Flat and convoluted: The Interpretation of Murder

I expected Jed Rubenfeld's The Interpretation of Murder to be a thinking person's who's-the-killer novel, largely because he incorporated Sigmund Freud's 1909 trip to America as part and parcel of the story.

In the end, however, I was disappointed. May be my expectation was unreasonably high. But what I thought was wrong was that Rubenfeld really had a lot to improve as a novel writer.

The ingredients for success were all there: Freud and all the mistrust and in-fighting within the cult, the reinterpretation of the Oedipal complex, Nora the female protagonist which was loosely based on Freud's famous case Dora, and impeccable research on what high society life was like in America at the turn of the 20th Century.

But Rubenfeld didn't do a good job weaving all these elements together. Freud, psychoanalysis and Hamlet did not blend well with what was essentially a mainstream, best-seller-wannabe thriller with too many twists and turns. And he was no good in developing characters either. The male protagonist Dr Younger started as a young Freudian but ended as a solving-a-crime-while-involving-in-a-romance hero. Carl Jung was portraited in a caricature way. Rubenfeld's attempt to mislead readers into thinking that Jung was somehow involved in the murder/assault cases was not smartly done; quite laughable indeed I think.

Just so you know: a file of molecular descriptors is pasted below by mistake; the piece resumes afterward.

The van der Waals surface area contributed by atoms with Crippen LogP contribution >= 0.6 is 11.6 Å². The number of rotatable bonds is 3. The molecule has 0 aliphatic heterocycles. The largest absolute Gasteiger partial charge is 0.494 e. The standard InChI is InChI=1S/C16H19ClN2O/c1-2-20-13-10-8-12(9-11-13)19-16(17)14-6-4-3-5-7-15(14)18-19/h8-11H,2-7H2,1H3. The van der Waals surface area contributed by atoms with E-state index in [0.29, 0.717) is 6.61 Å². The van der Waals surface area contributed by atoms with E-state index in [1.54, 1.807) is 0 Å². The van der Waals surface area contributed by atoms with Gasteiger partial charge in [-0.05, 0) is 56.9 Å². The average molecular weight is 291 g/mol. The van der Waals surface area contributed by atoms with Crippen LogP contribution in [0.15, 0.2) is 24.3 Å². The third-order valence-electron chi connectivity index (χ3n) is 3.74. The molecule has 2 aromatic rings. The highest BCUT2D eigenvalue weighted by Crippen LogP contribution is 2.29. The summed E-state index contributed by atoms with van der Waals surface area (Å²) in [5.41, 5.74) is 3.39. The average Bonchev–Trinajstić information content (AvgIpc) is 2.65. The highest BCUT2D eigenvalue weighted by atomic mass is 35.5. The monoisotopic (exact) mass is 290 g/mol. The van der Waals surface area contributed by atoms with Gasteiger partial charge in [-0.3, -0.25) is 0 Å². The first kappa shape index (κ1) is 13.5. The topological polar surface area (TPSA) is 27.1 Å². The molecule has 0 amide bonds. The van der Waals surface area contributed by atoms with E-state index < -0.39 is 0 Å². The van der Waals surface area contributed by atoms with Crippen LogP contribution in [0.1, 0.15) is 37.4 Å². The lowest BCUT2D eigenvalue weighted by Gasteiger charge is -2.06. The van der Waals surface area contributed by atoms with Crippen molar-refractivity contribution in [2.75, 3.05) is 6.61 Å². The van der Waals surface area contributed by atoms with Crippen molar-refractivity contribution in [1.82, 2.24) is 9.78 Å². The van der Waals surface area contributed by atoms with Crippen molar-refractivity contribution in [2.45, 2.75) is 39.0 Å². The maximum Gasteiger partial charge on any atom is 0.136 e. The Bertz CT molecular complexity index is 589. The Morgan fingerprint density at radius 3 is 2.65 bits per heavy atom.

Having said all that, it was still an enjoyable reading experience for me (the first two-thirds especially), since any novel with Freud as a major character is bound to be interesting.

I won't be surprised if a few years down the track, Rubenfeld decides to use more or less the same material to write a similar novel. I am sure the next attempt would be much more satisfactory.

The Interpretation of Murder - official site